Something surprising is happening in the state of Denmark.
The country's monarch Queen Margrethe II has announced she will abdicate the throne in January after more than 50 years of reign.
"On 14 January 2024—52 years after I succeeded my beloved father —I will step down as Queen of Denmark," the 83-year-old said in her annual New Year's Eve speech, broadcast live on Danish television Dec. 31, according to multiple outlets. "I leave the throne to my son Crown Prince Frederik."
Frederick, 55, is the eldest of the queen and late husband Prince Henrik of Denmark's two sons. His coronation date was not announced.
The queen cited a back surgery she underwent this past February as a factor in her decision to step down.
"Everything went well, thanks to the competent health personnel, who took care of me," she said. "Inevitably, the operation gave cause to thoughts about the future—whether now would be an appropriate time to pass on the responsibility to the next generation."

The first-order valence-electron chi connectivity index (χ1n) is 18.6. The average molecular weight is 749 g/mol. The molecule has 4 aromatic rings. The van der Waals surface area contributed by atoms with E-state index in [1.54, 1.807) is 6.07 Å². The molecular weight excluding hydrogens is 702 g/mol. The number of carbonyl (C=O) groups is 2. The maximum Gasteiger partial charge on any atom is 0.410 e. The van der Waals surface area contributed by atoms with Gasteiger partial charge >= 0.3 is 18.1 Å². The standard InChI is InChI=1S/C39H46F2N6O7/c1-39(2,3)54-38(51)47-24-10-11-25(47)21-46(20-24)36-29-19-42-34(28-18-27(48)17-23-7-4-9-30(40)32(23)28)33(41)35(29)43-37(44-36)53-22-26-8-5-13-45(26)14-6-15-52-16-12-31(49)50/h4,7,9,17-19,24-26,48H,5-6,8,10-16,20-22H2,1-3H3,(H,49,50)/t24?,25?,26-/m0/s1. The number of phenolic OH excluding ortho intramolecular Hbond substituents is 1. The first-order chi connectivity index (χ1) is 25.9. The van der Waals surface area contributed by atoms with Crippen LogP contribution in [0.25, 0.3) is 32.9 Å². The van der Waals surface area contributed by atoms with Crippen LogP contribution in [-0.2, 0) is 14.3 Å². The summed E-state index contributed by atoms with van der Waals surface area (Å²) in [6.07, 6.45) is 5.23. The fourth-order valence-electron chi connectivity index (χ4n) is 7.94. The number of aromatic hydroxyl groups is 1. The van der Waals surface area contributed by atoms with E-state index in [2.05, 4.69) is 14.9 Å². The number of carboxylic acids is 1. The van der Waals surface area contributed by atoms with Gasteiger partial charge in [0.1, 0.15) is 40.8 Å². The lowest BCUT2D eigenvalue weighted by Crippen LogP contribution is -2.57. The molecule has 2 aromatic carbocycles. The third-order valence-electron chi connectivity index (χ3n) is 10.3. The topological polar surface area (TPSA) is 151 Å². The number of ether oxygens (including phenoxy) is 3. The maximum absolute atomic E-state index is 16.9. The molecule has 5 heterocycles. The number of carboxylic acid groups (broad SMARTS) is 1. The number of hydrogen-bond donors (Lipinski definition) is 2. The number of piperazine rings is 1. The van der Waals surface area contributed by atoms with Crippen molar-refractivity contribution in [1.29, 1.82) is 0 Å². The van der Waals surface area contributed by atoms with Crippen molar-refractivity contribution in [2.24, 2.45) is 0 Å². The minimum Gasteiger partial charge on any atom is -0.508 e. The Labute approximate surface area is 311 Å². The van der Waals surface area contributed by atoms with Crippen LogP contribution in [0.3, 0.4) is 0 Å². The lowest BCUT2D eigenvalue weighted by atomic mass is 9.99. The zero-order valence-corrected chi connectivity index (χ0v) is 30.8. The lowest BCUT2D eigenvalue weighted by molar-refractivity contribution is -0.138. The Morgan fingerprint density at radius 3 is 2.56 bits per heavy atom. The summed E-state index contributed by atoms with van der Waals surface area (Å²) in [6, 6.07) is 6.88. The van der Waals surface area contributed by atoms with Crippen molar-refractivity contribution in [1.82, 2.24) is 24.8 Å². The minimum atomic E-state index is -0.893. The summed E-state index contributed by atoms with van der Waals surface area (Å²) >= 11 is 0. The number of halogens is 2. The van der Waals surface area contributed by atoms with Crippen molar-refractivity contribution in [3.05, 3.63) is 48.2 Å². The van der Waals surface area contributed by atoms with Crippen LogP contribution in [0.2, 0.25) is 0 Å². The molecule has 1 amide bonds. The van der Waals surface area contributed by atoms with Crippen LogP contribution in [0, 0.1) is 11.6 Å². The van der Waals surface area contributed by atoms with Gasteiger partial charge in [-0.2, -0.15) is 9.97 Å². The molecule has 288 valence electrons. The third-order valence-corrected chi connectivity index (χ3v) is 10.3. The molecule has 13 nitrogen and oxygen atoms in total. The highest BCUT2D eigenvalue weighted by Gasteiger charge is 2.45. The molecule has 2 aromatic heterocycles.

The queen was 31 when she ascended the throne in 1972 following the death of her father King Frederik IX and is the first female Danish sovereign under a new law.
She is currently the longest-serving monarch in Europe, following in the footsteps of United Kingdom's Queen Elizabeth II, who reigned for 70 years before her death at 96 in 2022.
Like the U.K., Denmark has a constitutional monarchy. While the royals play a limited role, power ultimately resides in the hand of the country's elected parliament. In addition to Denmark proper, the Danish Kingdom also includes the autonomous territories of the Faroe Islands and Greenland.
Following the queen's speech, Danish Prime Minister Mette Frederiksen thanked her for her service, saying she brought honor to the kingdom.
"On behalf of the entire population, I would like to express my deepest thanks to Her Majesty the Queen for her lifelong dedication and tireless support for the Kingdom," she said in a statement on Twitter. "Queen Margrethe is the epitome of Denmark and throughout the years has put words and feelings on who we are as a people and as a nation."